Remarking on the white supremacist rally in Charlottesville, Virginia over the weekend, Julian Assange tweeted a picture of it with the words, "The new face of America is eerily familiar."
With all due respect to Mr. Assange for his advancement of truly relevant journalism in our era, what we all saw happen in Charlottsville, Virginia is not the new face of America.
A few hundred of these eccentric, openly racist, angry young men do not speak for or represent all of us.
They hardly speak for any of us at all.
The shock, disgust, and outrage at their racist and divisive message was nearly universal over the weekend.
On social media, America resoundingly thundered its disapproval of the racist alt-right groups, and its heartbreak and disbelief at the appalling murder of Heather Heyer by one of the demonstrators.
It's hard for most of us to believe that in this day and age anybody can think the kind of things that these alt-right groups say.
A white supremacist speaker at the rally, Richard Spencer, is the one that coined the term "alt-right" and once ran a website at the domain "AlternativeRight.com."
He says that white people are superior to other races, complains that the "white race" is "dispossessed," and dreams of creating a white nation in North America in which non-whites are not allowed.
People who share his views are in the extreme minority.
They are bizarre stragglers in the upward march of human history, with beliefs that have been discarded by the rest of us long ago.
But that doesn't mean they can't be dangerous, as the wanton evil that unfolded from the rally organized by Jason Kessler this weekend too painfully revealed.
So it feels gratifying to watch the video of Kessler's press conference on Sunday, from which he had to flee, literally for his life, as angry counter-protesters menacingly closed in on him.
When someone punched Richard Spencer in the face in January, many conservatives and libertarians said that his words are reprehensible, but shouldn't be met with violence.
But his words are an incitement to violence. After the horrors of the 20th century, we know where his words lead.
It's a serious problem that comparisons to Hitler are thrown around far too carelessly in political discourse today.
Because Spencer and Kessler are actually, overtly trying to stir up the same worst aspects of humanity that Hitler conjured with his nationalism, and ethnocentrism, and bigotry.
So we Americans, who value free speech so highly that there are still statues of defeated rebel leaders in the nation they rose up against 150 years later, might just be drawing the line in the right place when it comes to what kind of speech is tolerable.
It may be a sign of a healthy society that someone looking for the kind of trouble that Jason Kessler and his followers are after, might be driven out of town by an angry crowd.
But that video is also terrifying to watch. Because those counter-protesters really might have killed him if the police hadn't helped him escape. Or beat him to a bloody pulp.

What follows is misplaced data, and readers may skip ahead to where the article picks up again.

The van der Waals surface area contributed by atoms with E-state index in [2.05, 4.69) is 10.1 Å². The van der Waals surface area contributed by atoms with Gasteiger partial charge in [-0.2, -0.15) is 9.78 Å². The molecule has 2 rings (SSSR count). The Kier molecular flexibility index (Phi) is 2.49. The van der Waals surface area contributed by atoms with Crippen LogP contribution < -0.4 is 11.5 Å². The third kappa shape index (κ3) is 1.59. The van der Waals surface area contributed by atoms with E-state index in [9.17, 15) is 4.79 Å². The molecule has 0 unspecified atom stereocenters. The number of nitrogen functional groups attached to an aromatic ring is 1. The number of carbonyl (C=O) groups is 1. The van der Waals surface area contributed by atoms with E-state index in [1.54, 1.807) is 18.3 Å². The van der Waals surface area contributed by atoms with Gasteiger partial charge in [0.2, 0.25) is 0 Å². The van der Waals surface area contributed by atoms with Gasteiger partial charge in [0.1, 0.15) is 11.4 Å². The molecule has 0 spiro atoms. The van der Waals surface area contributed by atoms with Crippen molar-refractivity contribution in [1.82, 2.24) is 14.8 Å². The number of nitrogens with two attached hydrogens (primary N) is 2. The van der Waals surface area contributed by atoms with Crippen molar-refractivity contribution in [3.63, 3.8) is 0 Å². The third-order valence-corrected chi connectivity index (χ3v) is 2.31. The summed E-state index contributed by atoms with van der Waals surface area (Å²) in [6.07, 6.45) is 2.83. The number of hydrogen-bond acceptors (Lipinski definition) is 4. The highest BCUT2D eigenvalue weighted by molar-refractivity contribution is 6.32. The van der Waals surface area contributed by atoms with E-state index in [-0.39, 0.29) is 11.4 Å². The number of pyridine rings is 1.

And that would not have been right at all.
His message should be met with fierce hostility everywhere he takes it, but an angry mob, devastated by the personal loss of a member of their community, is not the one to mete out justice.
Justice must be cold and unfeeling. It must be deliberative and noble.
An angry mob does not stand on the foundation of centuries of jurisprudence, nor act to honor the wisdom of the past. And does not carefully consider the kind of future its actions create.
An angry mob is a group of people under a spell, animated by the heat of the moment, often with horrible consequences.
And we already saw what that looks like on Saturday.
We are all very lucky it didn't happen again on Sunday.
Because if that crowd had badly beaten Kessler up or killed him, you can be sure the violence would be revisited on another counter-protester like Heather Heyer at a future white nationalist rally.
I can't stop myself from suggesting that her death this weekend might have been the not-equal and opposite reaction of the punch Spencer took in January.
Or the not-equal and opposite reaction of the extremist Antifa counter-protesters that physically attacked the Nazi marchers on Saturday.
That's how blood feuds work. One side hurts the other. The other side retaliates and does something worse. The first side strikes back and escalates the violence even further.
The responsibility you have in all of this is to stop taking part in any kind of mob, which includes online mobs.
While they don't kill anyone directly, the toxic, bitter, angry words they spew are polluting people's minds.
All of us must stop dehumanizing people by grouping other human beings together under a label and treating them with abuse.
It happens online every day; especially, in political dialogue. The way we talk to each other about controversial social issues online is so often charged with seething resentment and disrespect.
You may know that you're not unhinged and would never drive a car into a crowd of people or even punch anyone. But there are people right on the edges and they're breathing the foul air online.
The world is a strange and beautiful place, and we can all live to our fullest potential in it and find happiness if we strive to live our lives as noble individuals, and treat others that way.
The answer to the alt-right's nightmare rally is a fervent commitment to defending the inherent dignity, worth, and supremacy of every human being in their own right as an individual.